October 18, 2015

‘Most Trusted Stranger in America’ Reflects on PostSecret’s Beginnings

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Known as the “the most trusted stranger in America,” Frank Warren — creator of the popular blog PostSecret — spoke at Bailey Hall Friday about how he got people from all over the world to send him their secrets and even shared a few with the audience.

Warren started PostSecret in 2004 in Washington, D.C. as a community art project where he handed out postcards to strangers and asked them to send in their secrets anonymously so that he could post them on his website. His site, which went viral in a short period of time, has received over 500 million hits from people looking at secrets from all over the world.


Frank Warren, the founder of the blog PostSecret, speaks to Bailey Hall Friday. (Jason Ben Nathan / Sun Staff Photographer)

“I knew that if I could really earn the trust of strangers to share their deepest secrets with me, [it would be] something really special,” Warren said. “I didn’t expect that almost instantly, millions of people would respond to it so strongly. I’m just glad to be a part of it and I feel very fortunate that people do trust me with those deep confessions that seem to offer relief to the person sharing and inspiration to the person reading.”

Warren reflected on the early days of PostSecret, saying that every Sunday, he would post the secrets he received for that week.

“It wasn’t too much longer after I started handing out the postcards that this crazy idea stopped feeling so crazy,” he said.

Warren said the secrets he receives are varying. While some he shared with the audience were met with laughter — such as “I feel guilty when I take elevators for one floor so I limp when I get out” — others were much more serious.

Written on the back of a photograph of a broken bedroom door, one secret said, “The holes are from when my mom tried knocking down my door so she could continue beating me.”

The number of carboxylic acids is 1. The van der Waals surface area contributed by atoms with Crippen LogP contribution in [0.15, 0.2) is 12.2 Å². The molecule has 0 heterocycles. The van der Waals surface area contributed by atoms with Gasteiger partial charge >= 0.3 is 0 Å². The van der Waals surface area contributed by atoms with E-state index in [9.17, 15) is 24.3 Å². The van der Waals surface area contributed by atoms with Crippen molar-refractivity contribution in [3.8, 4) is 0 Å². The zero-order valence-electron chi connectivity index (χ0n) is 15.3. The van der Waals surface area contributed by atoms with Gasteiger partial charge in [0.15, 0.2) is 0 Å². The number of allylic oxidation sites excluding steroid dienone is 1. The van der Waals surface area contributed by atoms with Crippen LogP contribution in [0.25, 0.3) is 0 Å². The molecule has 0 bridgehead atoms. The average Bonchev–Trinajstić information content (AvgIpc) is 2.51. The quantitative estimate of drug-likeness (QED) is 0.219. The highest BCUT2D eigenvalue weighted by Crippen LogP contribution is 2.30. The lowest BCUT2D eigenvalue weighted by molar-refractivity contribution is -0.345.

He then read one response to the broken bedroom door secret that said, “Seeing all these pictures of broken bedroom doors, it doesn’t depress me because all this time I thought I was the only one, and just knowing there are other people out there like me who share my secret, it doesn’t make my secret go away, but it makes my burden feel just a little bit lighter.”

Warren highlighted the event in the context of Mental Health Awareness Week, which aims to fight the stigma of using mental health resources on campus, and used the opportunity to talk about suicide.

“Suicide is one of America’s secrets,” he said.

He went on to say that you never know when the small things you do can make the difference in a person’s life.

The event continued with people coming up to microphones to share their secrets or stories. Some people shared humorous secrets, while others seemed relieved to get secrets off their chests. Some were moved to tears sharing their secrets.

“If you ever feel like you’re alone on campus and there’s no place to turn, [that] there’s no hope, there’s no help, you’re wrong,” Warren said. “There is help, there is hope right here on campus, and if you want, you can be a part of that.”

Warren’s talk was the first in a series of events during Mental Health Awareness Week, which will continue until Friday with events such as the “Stomp Out Stigma” photo campaign.

“I think the main thing is normalizing the fact that students do seek resources on campus,” said Angelica Cullo ’17, large events coordinator for Cornell Minds Matter, which co-sponsored Warren’s talk. “We’re going to have statistics at a lot of our events in an effort to educate the community that your peers are seeking these resources and it’s okay for you to too.”

2 thoughts on “‘Most Trusted Stranger in America’ Reflects on PostSecret’s Beginnings

  1. So, you have been taught to say there is a stigma to mental illnesses, as others were taught to say there is a stigma to rape.

    Confront the lesson and overcome it. Do not continue to be a part of teaching it.

    Neither be a victim of that prejudice, nor a victimizer through it.


    Cornell started posting median grades on transcripts during Spring 2009 for the Class of 2012 that matriculated Fall 2008. From Spring 2009 forward, median grades were excluded from transcripts for Class 2011 and prior, and included for Class 2012 and after. Cornell’s infamous suicide cluster occurred during Fall 2009 and Spring 2010 – immediately following implementation of the new transcript policy. A mere coincidence?

    To quote the article above, “Faculty members have been told to be especially sensitive to students’ needs and “to help put the academic rigor that we know is part of Cornell in proper perspective,””

    Should Cornell do a little more than advise faculty? Is it time to terminate the practice of posting median grades on official transcripts?

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